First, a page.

64 thoughts on “Macaron Chronicles VI: An Italian Meringue rematch

  1. Jessica, sorry for this late reply. You can try adding egg white powder to your egg whites to make the shell thicker when using FM. If you grind your nuts too much, the oiliness also produces thinner shells. With IM, beating it enough is important, otherwise you’ll have the airpockets. If you did beat it enough, you probably did not bake your macarons long enough.
    Christine – chocolate macarons are different for IM, you will need to use cacao pate for this. I’ll see if I can make this soon.

    Sorry for the late reply, I was out of the country for six weeks and some questions just slipped my attention.

  2. Thank you for your time to write this down. I was searching the net for macaron recipes but nothing compares with the information you give here. My first attempt to make another recipe failed because the cookie cracks and didn’t make de “feet” on the oven. So, again, thank you so much.

  3. Thanks so much for such a detailed post that highlights misguided assumptions of the IM! I tried the IM once but thought I made a wrong step when i combined the dry ingredients with the unwhipped whites, as it all came together and became like a dough. Is this supposed to happen?

  4. Hi,

    Thanks for such a beautiful macaron recipe. I just finish making these and while the ganache looked well emulsified in the bowl, after I finished piping it onto the macaron, I noticed that it’s looking a little separated and some of the oil is seeping out. I quickly put the finished macarons in the fridge and am hoping for the best but I am wondering what you think may have happened and in your experience, do these macarons hold up well at room temperature? (I did carefully check the temperature of the olive oil before stirring it into the white chocolate when making the ganache).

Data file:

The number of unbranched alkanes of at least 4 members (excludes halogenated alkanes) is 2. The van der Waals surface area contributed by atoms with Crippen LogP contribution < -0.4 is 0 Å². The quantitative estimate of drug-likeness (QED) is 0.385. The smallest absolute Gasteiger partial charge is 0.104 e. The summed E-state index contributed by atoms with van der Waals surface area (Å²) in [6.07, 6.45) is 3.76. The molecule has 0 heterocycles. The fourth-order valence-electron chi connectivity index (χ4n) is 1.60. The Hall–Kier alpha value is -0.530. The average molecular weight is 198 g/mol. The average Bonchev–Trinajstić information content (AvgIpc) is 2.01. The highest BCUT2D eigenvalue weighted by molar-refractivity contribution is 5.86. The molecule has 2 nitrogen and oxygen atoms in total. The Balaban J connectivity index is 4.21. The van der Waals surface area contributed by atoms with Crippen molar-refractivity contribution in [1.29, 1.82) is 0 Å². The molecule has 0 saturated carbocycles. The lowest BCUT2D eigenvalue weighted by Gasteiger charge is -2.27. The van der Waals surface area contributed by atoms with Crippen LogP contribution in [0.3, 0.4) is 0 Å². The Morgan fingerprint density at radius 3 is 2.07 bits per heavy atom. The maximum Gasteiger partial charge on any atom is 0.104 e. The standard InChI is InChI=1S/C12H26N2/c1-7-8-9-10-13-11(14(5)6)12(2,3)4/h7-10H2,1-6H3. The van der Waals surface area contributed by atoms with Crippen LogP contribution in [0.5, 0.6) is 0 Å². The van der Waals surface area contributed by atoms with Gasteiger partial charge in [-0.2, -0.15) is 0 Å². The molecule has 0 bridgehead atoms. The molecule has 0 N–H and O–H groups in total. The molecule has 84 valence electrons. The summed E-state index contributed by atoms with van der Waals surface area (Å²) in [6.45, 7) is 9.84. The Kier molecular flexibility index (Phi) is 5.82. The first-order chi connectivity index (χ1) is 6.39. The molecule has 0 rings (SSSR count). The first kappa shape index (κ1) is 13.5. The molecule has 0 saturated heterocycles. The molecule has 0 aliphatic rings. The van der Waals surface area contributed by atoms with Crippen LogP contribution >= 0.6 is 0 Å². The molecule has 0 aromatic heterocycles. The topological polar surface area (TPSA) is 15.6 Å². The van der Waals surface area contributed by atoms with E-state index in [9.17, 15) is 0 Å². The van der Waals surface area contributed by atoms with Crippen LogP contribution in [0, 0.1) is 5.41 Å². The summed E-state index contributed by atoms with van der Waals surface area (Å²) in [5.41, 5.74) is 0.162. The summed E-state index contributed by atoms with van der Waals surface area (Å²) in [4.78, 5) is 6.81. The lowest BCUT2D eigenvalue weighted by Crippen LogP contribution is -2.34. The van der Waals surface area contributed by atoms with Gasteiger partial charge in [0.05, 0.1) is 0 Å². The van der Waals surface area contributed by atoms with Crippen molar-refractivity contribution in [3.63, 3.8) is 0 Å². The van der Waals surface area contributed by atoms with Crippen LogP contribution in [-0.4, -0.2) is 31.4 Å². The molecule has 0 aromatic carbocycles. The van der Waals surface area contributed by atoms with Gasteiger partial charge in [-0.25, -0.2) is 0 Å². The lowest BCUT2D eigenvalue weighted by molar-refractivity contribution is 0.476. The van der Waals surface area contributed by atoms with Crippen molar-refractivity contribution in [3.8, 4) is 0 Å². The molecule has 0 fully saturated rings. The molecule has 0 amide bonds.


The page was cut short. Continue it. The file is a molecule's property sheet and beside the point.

5. Ami, I do notice that if you take too long to pipe the ganache onto the shells the warmth of your hands will make the oil seep out. This was what our instructor said in class also. Normal room temperature of 70F should be fine.

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  7. It’s easy to make the French meringue taste better. Italian meringue macarons tend to taste crunchy if you take your syrup too high or if you don’t age the macarons properly. For your first time try the French Meringue.

  8. After reading your blog, I am now obsessed in making the french macaron. This is my third attempts, still with no luck! I am following your recipe, using the french method meringue and allowed the piped mixture rest for 20 minutes before put them into oven. While in the oven, the macaron started to develop porous skin! I took them out after 15 minutes, again not feet and the texture was very dense and hard, skin was dry and porous. Taste like shortbread this time! Can you tell me what will be the possible problems with this?

  9. Hi,
    I tried PH recipe for 3 times and i get the same result. The batter is not sticking together, it is more “liquidy”.
    Do you have any idea what I might be doing wrong?

  10. Omg, your entry has been so eye-opening! I always hated the Italian method and everything you said made total sense as to what was wrong with the usual taught way of the “Italian” method. I am eager to try this one out. Thanks!

  11. Pingback: Musings of a macaron-maker | Kitchen Musings